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Alberta universities urge Canada to regulate tuition increases for international students Canada
University of Alberta/Image credit: Wikimedia Commons

Alberta universities urge Canada to regulate tuition increases for international students

India Blooms News Service | @indiablooms | 18 Jul 2022, 11:39 pm

Calgary/IBNS: Alberta’s two largest university student groups are reportedly calling on the provincial government in Canada to introduce regulations on tuition fees international students pay.

The University of Calgary saw an increase of 10 per cent in tuition fees for international students in May which affected about 6,000 students, while at the University of Alberta, international student tuition is expected to rise by six per cent starting in the 2023-24 academic year.

This would impact about 4,100 new international students enrolling that year and will add about $10,000 to most art and science degrees.

It was reported by Statistics Canada last fall that, on average, international undergraduate students in Alberta paid about $28,000 a year in tuition, compared to $6,600 for their Canadian counterparts.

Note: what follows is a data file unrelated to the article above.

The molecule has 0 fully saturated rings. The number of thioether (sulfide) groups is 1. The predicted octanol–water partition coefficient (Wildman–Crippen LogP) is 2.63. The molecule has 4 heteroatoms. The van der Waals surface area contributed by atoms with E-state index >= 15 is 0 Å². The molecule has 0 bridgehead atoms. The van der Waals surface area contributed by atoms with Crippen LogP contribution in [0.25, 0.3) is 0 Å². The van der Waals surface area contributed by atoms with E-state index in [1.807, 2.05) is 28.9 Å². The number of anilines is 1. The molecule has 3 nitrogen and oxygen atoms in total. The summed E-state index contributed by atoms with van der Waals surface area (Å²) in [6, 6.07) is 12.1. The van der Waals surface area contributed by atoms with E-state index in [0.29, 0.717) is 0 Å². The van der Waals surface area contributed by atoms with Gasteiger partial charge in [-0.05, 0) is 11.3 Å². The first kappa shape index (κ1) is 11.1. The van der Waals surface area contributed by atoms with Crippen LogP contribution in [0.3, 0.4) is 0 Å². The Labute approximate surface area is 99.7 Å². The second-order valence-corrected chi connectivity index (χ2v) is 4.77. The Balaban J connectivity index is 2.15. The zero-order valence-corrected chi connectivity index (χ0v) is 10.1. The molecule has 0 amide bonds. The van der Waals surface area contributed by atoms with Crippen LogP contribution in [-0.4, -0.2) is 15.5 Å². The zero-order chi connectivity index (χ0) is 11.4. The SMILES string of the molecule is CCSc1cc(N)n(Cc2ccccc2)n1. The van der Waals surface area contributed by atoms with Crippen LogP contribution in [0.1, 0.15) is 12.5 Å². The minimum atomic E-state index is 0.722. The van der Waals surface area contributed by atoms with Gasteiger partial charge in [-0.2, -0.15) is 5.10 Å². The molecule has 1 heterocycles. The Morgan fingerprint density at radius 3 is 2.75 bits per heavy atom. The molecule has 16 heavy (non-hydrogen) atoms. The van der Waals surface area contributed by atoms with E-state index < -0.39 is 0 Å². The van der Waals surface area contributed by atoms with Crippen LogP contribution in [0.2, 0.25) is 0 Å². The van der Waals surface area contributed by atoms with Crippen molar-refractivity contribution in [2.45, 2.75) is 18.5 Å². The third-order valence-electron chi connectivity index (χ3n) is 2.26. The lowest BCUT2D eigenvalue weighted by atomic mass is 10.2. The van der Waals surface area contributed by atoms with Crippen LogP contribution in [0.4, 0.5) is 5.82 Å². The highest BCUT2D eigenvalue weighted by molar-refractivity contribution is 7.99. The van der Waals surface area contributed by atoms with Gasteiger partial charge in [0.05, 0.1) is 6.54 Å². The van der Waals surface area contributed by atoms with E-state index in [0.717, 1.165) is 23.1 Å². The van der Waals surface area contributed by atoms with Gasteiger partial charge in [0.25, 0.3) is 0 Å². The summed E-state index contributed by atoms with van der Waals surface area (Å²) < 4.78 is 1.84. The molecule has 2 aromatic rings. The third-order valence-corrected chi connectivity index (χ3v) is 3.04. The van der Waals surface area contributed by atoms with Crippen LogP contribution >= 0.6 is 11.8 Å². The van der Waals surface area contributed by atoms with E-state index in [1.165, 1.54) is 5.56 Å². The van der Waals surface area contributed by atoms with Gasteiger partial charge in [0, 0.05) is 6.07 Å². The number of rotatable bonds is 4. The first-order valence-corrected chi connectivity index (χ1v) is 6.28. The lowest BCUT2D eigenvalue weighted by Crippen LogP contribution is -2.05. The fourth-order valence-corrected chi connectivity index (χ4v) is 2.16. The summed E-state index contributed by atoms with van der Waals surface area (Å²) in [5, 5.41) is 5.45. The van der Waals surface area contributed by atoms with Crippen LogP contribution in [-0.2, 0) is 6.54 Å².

Alberta’s tuition fees for international undergraduate students rank fourth highest nationally behind Quebec, B.C., and Ontario, which charge an average of $42,000 per student. The national average is about $34,000.

“Tuition for all students has increased tremendously, with no similar increase in quality. International students are bearing the brunt of these increases,” University of Calgary President Nicole Schmidt said in a statement.

“It’s time for the government of Alberta to protect international students from the sharp increases they’ve endured over the last few years.”

“International students face twice the rate of food insecurity compared to domestic students,”  University of Alberta President Abner Monterio was reported to say.

“Also, the amount of harassment or discrimination in the classroom, which results in a lot of international students needing mental health supports and culturally appropriate mental health supports that aren’t always available on our campus.”

(Reporting by Asha Bajaj)